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With his new novel, Nobel Prize winner Orhan Pamuk creates a grand temporal panorama of the early 20th century. Photo: dpa © dpa

“Plague Nights”: With this new title, two links immediately come to mind: on the one hand, the epidemic that has been spreading around the world for more than two years. On the other hand, Albert Camus, the second laureate of the Nobel Prize in Literature, who took up this topic and created a classic film with “The Plague”. But even if in his new book Orhan Pamuk talks about life and death with a plague that includes everyone and everything, it has become a work that takes its own literary path – by creating a small closed world in about 700 pages.

Moreover, the great storyteller ended it completely when Corona started to conquer the world.

1901 in the Aegean Sea

Its history is set in Pamuk in 1901, and the Minger Island in the Aegean is ruled by a ruler from the capital of the Ottoman Empire. In order to determine their places, there is a drawn map of the capital Arkaz right at the beginning of the book, where all its districts are listed. But despite this tremendous love for detail, Arkaz and Minger are inventions of the author, who was born in 1952. Since then, he has devoted himself with great vitality and precision to describing this place, which was based on extensive research on time and region.

Arkaz and its environs are also pretty much the only places in this novel, which in turn brings more people together with a social jigsaw. The island, which according to Pamuk is similar to Crete in size and vegetation, has become a kind of treacherous Arcadia where most people live largely peacefully together. Or rather: next to each other. Apart from the majority of the Turks, who feel bound by the sultan in distant Constantinople, there are also many Greeks whose national consciousness developed at the beginning of the century. But the European colonial powers are also trying to exercise more and more influence through their consuls who were sent to Menger. The tragedy of the First World War, which will eventually divide peoples from one another, is yet to come.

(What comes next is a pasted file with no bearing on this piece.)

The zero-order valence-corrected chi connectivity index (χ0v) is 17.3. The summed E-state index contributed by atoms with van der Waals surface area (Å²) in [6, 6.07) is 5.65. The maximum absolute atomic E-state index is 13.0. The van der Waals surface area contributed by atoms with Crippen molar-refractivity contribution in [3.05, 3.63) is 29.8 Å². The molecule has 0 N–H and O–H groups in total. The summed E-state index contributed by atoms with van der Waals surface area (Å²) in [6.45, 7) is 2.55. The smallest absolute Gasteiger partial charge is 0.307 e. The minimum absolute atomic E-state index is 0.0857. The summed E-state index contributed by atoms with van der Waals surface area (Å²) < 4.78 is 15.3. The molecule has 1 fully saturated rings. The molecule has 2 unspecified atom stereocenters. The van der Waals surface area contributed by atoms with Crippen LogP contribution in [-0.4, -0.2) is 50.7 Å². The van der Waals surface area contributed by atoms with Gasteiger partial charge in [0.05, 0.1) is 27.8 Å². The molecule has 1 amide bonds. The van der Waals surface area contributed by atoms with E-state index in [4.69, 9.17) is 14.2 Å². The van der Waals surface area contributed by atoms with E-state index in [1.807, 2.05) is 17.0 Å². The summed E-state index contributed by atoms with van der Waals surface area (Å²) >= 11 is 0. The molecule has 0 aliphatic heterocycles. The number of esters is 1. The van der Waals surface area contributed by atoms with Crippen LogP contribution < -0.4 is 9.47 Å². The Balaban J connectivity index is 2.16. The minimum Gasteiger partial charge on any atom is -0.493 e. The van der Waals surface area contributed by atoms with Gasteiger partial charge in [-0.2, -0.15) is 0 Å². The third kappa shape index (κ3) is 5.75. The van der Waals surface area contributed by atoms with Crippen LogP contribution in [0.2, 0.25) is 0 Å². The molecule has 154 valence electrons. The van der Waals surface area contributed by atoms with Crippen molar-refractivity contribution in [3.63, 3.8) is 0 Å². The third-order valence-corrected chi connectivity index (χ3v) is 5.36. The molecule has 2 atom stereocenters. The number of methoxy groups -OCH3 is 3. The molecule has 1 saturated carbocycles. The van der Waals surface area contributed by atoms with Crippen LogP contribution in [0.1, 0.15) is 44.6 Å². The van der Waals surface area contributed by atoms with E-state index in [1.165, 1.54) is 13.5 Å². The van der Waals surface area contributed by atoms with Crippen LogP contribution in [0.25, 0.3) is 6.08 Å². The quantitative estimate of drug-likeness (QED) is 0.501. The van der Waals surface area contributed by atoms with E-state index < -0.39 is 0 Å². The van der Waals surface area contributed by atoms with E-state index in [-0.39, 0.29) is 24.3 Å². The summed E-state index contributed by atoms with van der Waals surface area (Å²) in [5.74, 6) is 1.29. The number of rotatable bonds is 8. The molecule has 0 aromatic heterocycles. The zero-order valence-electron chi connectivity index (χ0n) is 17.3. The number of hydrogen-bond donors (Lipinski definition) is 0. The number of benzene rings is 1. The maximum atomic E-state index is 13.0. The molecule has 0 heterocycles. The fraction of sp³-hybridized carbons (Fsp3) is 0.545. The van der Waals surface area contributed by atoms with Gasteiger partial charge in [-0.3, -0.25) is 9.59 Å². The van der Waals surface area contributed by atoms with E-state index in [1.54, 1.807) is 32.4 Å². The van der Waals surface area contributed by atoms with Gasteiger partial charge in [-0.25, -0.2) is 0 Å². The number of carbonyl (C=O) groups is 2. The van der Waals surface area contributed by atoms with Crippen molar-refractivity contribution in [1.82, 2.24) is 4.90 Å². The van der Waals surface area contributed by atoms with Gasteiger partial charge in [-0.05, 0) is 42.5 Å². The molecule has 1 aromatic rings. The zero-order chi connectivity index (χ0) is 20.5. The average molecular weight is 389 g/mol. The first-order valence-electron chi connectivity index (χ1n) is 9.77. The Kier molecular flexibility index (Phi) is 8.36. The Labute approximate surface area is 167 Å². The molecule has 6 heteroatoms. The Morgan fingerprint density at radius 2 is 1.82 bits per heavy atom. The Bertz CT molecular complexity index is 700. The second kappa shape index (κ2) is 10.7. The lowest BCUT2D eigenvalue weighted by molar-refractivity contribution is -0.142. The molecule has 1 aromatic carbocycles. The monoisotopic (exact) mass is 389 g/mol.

Then the plague breaks out and the Sultan sends an experienced doctor of infection to the island to prevent its spread to the entire Ottoman Empire. But soon the paramedic was killed by strangers as the plague spread, and Menger was placed in quarantine. This decision of the Sultan carries with it enormous explosive power for social coexistence. Because the islanders are now prisoners of their own homeland and so is a strange disease that will not stop at anyone. And soon chaos reigns.

Orhan Pamuk makes a contemporary historian the narrator of this drama, who continues to sort and evaluate developments in the past. This creates a somewhat distant perspective, which is also created by (supposedly) the most important source of events: the young wife of a quarantine doctor who regularly sends letters to her sister.

But none of the many people who appear in the course of the story becomes the central character in the novel. So the various characters often remain very flat and bloodless, often dying again soon after being identified as a reader. But Pamuk manages another feat with his easy-to-read book: it shows the different personalities that people have grown up with in the face of existential crisis: love and hate, compassion and opportunism, commitment and fatalism – all of which can be seen here. Its complexity ensures that the development of this novel will have a tremendous impact towards the end. This gives the impression of some kind of eternal human destiny, regardless of the plague or Corona. This Orhan Pamaux Island is the whole world – and anything but imagination.

Orhan Pamuk: Nights of the Plague. 696 pages. 30 euros. Hanser.

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